Silence us in any voice but thine own, that hearing, we may also obey thy will;

through Jesus Christ our Lord.  Amen.

The Book of Common Worship–Provisional Services (1966), 121

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Isaiah 51:4-6

1 John 3:7-14

John 6:1-14

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Indeed, it is better to keep quiet and be, than to make fluent professions and not be.  No doubt it is a fine thing to instruct others, but only if the speaker practices what he preaches.

–Epistle of Ignatius to the Ephesians 15, translated by Maxwell Staniforth and Andrew Louth

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1 John 3 features prominently the exhortation to live uprightly, in a manner defined by love for God and one’s fellow human beings.  That should be noncontroversial, right?  Not surprisingly, obeying the Golden Rule is frequently politically unpopular, socially unacceptable, and sometimes even illegal.

Do not be surprised, brothers, if the world hates you.

–1 John 3:13, The New Jerusalem Bible (1985)

So, then, why not lose hope?  Why not conform to the politics of hatred–racism, xenophobia, nativism, and all other phobias directed at human beings?  Why walk in love if it may lead to trouble?

Why not walk in love?  If one is to suffer, why not suffer for the sake of righteousness?  God, with whom there are leftovers, even when, according to human standards, that should be impossible, is with us when we are faithful.

May we practice living in love for God and our fellow human beings.  May we preach it, too.

KENNETH RANDOLPH TAYLOR

NOVEMBER 12, 2018 COMMON ERA

THE FEAST OF SAINT JOSAPHAT, ROMAN CATHOLIC ARCHBISHOP OF POLOTSK, AND MARTYR

THE FEAST OF SAINT FRANCES XAVIER CABRINI, FOUNDRESS OF THE MISSIONARY SISTERS OF THE SACRED HEART

THE FEAST OF RAY PALMER, U.S. CONGREGATIONALIST MINISTER AND HYMN WRITER

THE FEAST OF WILLIAM ARTHUR DUNKERLEY, BRITISH NOVELIST, AND HYMN WRITER

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The Sins of Racism, Nativism, and Xenophobia   Leave a comment

Above:  The Tower of Babel, by Jenõ Benedek

Image in the Public Domain

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For Race Relations Sunday, Years 1 and 2, according to the U.S. Presbyterian lectionary of 1966-1970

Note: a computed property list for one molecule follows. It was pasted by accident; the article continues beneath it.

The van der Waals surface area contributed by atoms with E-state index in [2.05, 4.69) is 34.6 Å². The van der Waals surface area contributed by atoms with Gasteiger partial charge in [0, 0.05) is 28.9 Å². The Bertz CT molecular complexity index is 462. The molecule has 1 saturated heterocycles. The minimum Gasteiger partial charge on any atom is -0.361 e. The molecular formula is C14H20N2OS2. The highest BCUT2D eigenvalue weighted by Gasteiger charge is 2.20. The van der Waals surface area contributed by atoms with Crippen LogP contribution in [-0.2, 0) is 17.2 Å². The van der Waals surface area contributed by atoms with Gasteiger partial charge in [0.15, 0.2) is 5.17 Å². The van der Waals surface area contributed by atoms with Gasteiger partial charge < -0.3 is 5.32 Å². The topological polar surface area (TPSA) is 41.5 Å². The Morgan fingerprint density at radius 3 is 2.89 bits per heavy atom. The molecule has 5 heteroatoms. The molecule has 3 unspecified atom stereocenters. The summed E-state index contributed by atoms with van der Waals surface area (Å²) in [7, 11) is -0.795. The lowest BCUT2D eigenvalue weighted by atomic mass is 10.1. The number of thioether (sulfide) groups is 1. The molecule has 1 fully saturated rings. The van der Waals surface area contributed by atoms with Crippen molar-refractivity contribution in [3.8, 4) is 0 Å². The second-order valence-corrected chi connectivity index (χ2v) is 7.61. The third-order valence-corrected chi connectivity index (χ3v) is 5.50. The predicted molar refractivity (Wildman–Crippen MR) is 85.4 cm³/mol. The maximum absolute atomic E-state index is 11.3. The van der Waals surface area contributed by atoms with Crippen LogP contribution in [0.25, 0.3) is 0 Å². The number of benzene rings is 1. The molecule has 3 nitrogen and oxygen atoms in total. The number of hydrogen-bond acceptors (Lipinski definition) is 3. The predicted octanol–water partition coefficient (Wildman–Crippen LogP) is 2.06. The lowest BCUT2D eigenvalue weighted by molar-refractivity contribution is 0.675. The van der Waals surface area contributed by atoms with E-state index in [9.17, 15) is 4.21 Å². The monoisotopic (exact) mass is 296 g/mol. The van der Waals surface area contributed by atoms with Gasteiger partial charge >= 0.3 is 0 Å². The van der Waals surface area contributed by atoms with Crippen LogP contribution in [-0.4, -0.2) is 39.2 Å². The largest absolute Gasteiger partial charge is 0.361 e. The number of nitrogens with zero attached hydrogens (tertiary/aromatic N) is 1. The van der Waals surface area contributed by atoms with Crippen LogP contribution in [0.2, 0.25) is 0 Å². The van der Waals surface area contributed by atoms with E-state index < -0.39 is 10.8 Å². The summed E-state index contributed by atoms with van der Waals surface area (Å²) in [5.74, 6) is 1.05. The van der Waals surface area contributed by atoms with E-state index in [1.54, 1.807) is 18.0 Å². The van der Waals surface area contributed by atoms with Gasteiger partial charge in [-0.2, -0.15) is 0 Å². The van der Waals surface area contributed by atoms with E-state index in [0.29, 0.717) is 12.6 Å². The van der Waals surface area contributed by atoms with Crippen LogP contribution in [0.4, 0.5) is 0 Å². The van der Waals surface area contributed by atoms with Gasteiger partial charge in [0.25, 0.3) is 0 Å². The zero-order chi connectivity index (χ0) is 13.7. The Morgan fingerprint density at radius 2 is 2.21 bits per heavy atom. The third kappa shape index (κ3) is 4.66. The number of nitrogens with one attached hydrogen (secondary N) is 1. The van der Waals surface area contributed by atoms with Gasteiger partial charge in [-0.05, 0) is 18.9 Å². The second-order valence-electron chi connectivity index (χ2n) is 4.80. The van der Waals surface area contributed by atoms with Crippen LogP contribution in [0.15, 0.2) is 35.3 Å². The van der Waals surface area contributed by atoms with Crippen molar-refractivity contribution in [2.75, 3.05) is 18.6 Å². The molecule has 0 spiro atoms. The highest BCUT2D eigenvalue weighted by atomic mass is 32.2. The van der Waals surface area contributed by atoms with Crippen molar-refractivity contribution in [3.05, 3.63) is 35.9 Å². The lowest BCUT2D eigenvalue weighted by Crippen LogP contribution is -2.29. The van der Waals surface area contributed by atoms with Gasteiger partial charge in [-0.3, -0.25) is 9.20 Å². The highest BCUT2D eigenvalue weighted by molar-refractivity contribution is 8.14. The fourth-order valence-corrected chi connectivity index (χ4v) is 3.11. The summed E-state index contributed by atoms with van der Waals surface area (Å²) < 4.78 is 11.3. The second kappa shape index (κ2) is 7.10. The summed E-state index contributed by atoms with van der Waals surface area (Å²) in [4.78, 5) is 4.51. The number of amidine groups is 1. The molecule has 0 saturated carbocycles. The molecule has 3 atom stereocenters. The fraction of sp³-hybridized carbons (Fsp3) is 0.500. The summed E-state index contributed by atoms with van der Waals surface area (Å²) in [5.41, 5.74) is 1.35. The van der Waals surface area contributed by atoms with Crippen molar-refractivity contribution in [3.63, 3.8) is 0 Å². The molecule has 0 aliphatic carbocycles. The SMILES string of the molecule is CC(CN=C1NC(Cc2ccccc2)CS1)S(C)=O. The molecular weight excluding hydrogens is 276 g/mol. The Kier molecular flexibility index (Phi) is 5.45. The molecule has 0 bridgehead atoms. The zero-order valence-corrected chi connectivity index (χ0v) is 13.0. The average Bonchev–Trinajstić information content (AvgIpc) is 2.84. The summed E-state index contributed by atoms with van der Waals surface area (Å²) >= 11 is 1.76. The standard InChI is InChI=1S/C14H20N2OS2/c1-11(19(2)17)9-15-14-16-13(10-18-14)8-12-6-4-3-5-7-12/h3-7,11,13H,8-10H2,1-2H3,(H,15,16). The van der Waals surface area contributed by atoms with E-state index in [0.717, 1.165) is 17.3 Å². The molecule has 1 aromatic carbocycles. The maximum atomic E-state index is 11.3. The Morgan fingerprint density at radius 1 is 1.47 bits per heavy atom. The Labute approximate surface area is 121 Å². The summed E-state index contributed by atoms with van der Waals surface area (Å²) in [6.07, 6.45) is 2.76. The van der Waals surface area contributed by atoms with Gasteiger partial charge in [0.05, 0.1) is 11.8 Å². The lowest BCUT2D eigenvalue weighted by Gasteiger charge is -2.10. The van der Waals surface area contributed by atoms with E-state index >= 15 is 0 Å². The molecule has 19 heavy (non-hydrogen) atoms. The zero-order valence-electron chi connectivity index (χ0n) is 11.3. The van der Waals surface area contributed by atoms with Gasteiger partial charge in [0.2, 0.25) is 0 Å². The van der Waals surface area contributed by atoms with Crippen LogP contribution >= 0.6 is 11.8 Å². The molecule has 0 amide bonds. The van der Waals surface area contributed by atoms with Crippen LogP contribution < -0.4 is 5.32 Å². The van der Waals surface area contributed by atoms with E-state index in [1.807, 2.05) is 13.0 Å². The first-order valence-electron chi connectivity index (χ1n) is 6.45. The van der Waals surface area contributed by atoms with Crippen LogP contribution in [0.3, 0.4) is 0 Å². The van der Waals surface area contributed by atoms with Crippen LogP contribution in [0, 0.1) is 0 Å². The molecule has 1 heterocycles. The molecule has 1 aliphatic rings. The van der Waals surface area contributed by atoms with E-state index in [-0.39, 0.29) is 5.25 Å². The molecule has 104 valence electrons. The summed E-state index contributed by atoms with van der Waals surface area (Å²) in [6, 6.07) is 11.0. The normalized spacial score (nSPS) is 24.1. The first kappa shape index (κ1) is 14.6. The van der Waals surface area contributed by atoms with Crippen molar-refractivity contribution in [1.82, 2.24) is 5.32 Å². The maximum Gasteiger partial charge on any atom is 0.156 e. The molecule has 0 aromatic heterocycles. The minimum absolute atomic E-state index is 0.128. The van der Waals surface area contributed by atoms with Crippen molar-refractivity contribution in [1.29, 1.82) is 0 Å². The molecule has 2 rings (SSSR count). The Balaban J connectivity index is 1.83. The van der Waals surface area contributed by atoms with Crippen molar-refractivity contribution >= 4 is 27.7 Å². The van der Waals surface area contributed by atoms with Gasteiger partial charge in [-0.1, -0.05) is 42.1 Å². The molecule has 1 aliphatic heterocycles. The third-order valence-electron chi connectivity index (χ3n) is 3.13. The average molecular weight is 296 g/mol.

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Great God and Father of us all:  destroy prejudice that turns us against our brothers.

Teach us that we are all children of your love, whether we are black or red or white or yellow.

Encourage us to live together, loving one another in peace,

so that someday a golden race of men may have the world, giving praise to Jesus Christ our Lord.  Amen.

The Worshipbook–Services and Hymns (1972), 179

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Genesis 11:1-9

Colossians 3:1-11

Luke 10:25-37

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The Second Sunday in February used to be Race Relations Day (or Sunday) in much of mainline U.S. Protestantism.  The Book of Common Worship (Revised) (1932) included four prayers for “Social Justice and Brotherhood,” but Race Relations Day had come into being in time for The Book of Common Worship (1946), with its prayer of “Better Race Relations.”  Meanwhile, The Methodist Church (1939-1968) defined the Second Sunday in February as Race Relations Day in its Book of Worship for Church and Home (1945), which included two prayers for the occasion.

The occasion still exists.  In the Presbyterian Church (U.S.A.) the Sunday preceding the Martin Luther King, Jr., holiday, is Race Relations Sunday.  The United Methodist Church calls that day Human Relations Day, to call the

Church to recognize the right of all God’s children to realize their potential as human beings in relationship with one another.

The United Methodist Book of Worship (1992), 423

The assigned passages of scripture contradict dominant ways of the world.

  1. The myth in Genesis 11:1-9 condemns human hubris and reminds we mere mortals how insignificant we are compared to God, regardless of how important we consider ourselves to be.  In verse 5, for example, we read of God having to “come down” just to see the city and the Tower of Babel.
  2. The list of sins in Colossians 3:1-11 is hardly comprehensive, but it need not be.  The main idea is not to act as to harm others and oneself, but to pursue Godly, constructive purposes instead.
  3. The scandal of the Parable of the Good Samaritan is multifaceted.  After one gets past respectable, religious people refusing to help the man, one learns that a Samaritan–a half-breed and a heretic–an outsider–helped.  The parable contains layers of meaning; one of them is that we need to look past our prejudices.

Racism, nativism, and xenophobia are examples of hubris, of failure to affirm the image of God in others, of hatred, and of mutually exclusive biases.  Racism, nativism, and xenophobia are also frequently successful political weapons.

May God have mercy on us all.  Even we who decry the sins of racism, nativism, and xenophobia are not exempt from those biases; we generally rein them in within ourselves, however.  We, as members of society, are also partially responsible for the sins of society, and we share in societal punishment.

May God have mercy on us all and lead our societies to repent of these sins.

KENNETH RANDOLPH TAYLOR

NOVEMBER 1, 2018 COMMON ERA

THE FEAST OF ALL SAINTS